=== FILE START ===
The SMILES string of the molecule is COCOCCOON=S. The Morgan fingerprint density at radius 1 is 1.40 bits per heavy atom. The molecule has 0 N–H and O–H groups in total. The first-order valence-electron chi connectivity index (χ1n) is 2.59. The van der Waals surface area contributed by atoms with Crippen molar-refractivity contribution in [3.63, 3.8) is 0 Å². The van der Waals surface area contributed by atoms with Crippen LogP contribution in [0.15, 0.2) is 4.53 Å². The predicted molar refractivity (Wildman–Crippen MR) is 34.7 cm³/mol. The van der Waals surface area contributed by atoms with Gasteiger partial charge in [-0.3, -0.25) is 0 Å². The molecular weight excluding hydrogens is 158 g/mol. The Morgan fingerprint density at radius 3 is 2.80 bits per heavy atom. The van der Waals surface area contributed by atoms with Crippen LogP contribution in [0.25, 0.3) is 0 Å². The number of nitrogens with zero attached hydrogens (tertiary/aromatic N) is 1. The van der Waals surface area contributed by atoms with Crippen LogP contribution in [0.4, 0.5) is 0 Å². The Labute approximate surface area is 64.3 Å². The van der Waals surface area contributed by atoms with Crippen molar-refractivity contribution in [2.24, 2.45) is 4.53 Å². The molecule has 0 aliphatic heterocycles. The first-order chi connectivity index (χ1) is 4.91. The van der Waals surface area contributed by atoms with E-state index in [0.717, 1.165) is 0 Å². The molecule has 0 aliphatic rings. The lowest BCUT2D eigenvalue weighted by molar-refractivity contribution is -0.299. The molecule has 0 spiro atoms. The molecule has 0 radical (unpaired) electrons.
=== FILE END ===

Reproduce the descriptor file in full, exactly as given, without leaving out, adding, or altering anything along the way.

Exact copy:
The SMILES string of the molecule is COCOCCOON=S. The Morgan fingerprint density at radius 1 is 1.40 bits per heavy atom. The molecule has 0 N–H and O–H groups in total. The first-order valence-electron chi connectivity index (χ1n) is 2.59. The van der Waals surface area contributed by atoms with Crippen molar-refractivity contribution in [3.63, 3.8) is 0 Å². The van der Waals surface area contributed by atoms with Crippen LogP contribution in [0.15, 0.2) is 4.53 Å². The predicted molar refractivity (Wildman–Crippen MR) is 34.7 cm³/mol. The van der Waals surface area contributed by atoms with Gasteiger partial charge in [-0.3, -0.25) is 0 Å². The molecular weight excluding hydrogens is 158 g/mol. The Morgan fingerprint density at radius 3 is 2.80 bits per heavy atom. The van der Waals surface area contributed by atoms with Crippen LogP contribution in [0.25, 0.3) is 0 Å². The number of nitrogens with zero attached hydrogens (tertiary/aromatic N) is 1. The van der Waals surface area contributed by atoms with Crippen LogP contribution in [0.4, 0.5) is 0 Å². The Labute approximate surface area is 64.3 Å². The van der Waals surface area contributed by atoms with Crippen molar-refractivity contribution in [2.24, 2.45) is 4.53 Å². The molecule has 0 aliphatic heterocycles. The first-order chi connectivity index (χ1) is 4.91. The van der Waals surface area contributed by atoms with E-state index in [0.717, 1.165) is 0 Å². The molecule has 0 aliphatic rings. The lowest BCUT2D eigenvalue weighted by molar-refractivity contribution is -0.299. The molecule has 0 spiro atoms. The molecule has 0 radical (unpaired) electrons.